The data collected ranges from package weight, shape and size, to facility capacity and delivery routing and scheduling throughout its network. The insights extracted from the data help UPS inform everything from how to load delivery vehicles more efficiently, to making more targeted adjustments to operations and minimizing forecasting uncertainty during holiday periods. Through more intelligent routing and delivery processes, the technologies have also helped the company cut its fuel consumption by up to 10 million gallons a year.

UPS’ strategy reveals a very high level of operational dependency on data analytics and AI compared with many organizations. At the heart of this is a strategic collaboration with a major cloud provider; in this case, Google Cloud. This is another important aspect of operationalizing AI. As more companies like UPS embed AI into operational processes, we’re starting to see them choose a strategic supplier for cloud and AI solutions to help them achieve their business and innovation goals and above all, help them collaboratively to build and apply AI in their operations. This was a topic I covered in Choosing a Cloud for Business Innovation and Change.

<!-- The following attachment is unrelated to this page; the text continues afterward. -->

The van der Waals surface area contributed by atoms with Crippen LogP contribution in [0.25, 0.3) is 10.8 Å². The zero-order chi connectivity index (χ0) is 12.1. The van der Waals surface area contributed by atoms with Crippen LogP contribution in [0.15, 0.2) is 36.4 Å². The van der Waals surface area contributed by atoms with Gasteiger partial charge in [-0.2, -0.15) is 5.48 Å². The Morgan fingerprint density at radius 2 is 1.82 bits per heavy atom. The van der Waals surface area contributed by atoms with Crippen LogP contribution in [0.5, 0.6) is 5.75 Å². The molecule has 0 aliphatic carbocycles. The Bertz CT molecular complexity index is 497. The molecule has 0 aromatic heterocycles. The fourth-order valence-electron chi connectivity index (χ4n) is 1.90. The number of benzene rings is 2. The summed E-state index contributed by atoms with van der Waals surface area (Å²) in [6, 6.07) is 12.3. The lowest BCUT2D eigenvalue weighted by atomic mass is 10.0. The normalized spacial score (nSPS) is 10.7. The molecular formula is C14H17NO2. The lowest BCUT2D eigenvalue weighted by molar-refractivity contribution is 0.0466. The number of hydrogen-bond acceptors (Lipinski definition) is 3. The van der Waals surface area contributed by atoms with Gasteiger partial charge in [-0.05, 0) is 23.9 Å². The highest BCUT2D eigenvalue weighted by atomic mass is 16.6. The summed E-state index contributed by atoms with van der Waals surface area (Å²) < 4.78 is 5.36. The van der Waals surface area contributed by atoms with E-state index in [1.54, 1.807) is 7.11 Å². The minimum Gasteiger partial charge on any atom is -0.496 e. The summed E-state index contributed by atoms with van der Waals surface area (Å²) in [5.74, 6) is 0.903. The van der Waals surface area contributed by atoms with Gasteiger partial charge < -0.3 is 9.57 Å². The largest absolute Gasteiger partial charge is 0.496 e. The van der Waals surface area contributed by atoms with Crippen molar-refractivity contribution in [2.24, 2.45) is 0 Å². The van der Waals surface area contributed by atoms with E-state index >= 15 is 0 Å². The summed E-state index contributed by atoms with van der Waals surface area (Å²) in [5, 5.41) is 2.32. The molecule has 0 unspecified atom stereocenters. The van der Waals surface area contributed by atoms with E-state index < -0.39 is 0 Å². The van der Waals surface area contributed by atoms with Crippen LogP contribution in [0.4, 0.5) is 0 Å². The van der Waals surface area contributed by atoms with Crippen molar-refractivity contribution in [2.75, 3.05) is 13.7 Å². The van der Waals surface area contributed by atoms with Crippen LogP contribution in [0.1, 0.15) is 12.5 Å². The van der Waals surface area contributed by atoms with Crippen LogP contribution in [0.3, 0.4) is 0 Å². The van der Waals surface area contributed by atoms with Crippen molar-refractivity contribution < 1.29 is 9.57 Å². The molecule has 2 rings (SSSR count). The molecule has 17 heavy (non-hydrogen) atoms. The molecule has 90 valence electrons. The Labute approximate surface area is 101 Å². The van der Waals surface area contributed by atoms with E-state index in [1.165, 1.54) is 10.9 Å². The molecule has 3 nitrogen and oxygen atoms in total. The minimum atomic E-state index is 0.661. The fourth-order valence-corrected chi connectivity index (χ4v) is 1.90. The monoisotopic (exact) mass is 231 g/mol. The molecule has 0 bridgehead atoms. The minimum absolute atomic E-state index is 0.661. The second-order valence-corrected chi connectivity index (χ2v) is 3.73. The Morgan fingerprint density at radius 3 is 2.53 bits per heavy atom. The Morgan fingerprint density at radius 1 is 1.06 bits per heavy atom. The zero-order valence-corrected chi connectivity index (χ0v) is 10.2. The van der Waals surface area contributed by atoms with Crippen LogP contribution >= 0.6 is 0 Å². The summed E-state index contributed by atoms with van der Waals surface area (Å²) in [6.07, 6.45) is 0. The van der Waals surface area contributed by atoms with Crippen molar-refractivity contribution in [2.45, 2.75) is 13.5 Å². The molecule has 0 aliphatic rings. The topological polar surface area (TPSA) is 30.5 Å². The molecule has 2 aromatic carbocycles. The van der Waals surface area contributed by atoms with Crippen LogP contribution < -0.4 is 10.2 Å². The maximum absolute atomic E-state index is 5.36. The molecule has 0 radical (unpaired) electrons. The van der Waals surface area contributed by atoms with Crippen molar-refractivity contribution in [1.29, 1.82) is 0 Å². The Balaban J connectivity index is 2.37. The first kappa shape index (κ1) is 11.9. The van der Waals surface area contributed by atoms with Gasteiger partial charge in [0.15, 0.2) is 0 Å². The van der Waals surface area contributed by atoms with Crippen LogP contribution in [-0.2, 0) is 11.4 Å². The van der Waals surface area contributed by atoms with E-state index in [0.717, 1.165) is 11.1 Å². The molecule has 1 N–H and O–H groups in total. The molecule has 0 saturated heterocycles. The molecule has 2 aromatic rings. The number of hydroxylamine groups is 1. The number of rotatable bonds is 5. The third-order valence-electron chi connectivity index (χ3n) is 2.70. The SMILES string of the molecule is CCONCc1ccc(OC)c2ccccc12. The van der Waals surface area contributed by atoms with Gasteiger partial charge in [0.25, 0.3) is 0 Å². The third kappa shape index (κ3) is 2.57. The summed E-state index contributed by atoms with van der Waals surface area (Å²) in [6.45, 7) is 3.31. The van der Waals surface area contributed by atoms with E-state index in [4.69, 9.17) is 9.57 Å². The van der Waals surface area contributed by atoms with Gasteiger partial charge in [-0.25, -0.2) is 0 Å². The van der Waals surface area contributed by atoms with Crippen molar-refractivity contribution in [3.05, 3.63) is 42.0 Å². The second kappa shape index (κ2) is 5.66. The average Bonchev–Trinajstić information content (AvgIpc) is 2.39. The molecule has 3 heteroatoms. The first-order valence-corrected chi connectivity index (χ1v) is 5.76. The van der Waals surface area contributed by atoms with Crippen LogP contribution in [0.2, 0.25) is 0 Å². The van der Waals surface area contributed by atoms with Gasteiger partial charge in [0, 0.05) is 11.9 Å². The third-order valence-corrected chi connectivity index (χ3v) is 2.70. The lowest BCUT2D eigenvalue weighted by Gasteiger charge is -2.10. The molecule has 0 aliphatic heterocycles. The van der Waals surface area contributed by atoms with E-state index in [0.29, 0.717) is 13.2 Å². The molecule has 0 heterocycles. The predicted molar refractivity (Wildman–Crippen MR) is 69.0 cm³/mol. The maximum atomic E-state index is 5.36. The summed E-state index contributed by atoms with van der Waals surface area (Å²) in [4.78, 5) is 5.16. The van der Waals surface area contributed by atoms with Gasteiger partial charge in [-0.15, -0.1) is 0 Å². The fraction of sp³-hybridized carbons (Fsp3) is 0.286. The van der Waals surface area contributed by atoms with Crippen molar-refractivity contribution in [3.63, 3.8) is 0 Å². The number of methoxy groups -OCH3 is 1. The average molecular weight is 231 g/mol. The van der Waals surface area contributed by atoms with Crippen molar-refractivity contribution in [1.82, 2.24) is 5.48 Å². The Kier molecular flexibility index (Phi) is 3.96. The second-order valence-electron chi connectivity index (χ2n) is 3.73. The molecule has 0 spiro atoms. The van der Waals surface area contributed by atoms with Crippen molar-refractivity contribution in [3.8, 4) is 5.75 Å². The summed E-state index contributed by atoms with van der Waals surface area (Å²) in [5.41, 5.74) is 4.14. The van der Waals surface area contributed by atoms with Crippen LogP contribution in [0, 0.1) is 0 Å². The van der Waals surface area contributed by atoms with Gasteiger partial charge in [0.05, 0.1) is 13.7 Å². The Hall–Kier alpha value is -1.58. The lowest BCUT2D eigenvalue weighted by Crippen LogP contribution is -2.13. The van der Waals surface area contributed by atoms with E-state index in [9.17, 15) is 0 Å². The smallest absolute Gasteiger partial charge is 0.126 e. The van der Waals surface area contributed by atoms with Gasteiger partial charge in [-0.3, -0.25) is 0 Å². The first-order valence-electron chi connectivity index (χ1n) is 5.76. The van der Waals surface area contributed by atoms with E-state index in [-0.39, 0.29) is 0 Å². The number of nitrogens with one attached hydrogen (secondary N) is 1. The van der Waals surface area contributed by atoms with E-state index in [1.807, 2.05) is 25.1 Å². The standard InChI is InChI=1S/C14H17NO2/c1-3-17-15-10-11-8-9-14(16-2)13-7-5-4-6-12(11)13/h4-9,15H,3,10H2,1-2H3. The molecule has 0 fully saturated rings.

Three Tips to Start the Journey to Operationalizing AI

I believe AES, ANZ and UPS are great deployments because they highlight three important considerations for customers that have yet to shift beyond narrow projects or take AI from the lab into operational processes.

  1. Continuous measurement. Focussing on the right business and operational metrics will dictate whether projects succeed or fail. Embedding these indicators into projects allows you to continually measure and optimize success in an ongoing, iterative cycle of improvement. Ensure defined goals and purpose, and that you collect the right metrics to support these aims. This will help you influence each phase of your journey as you expand AI in your operations.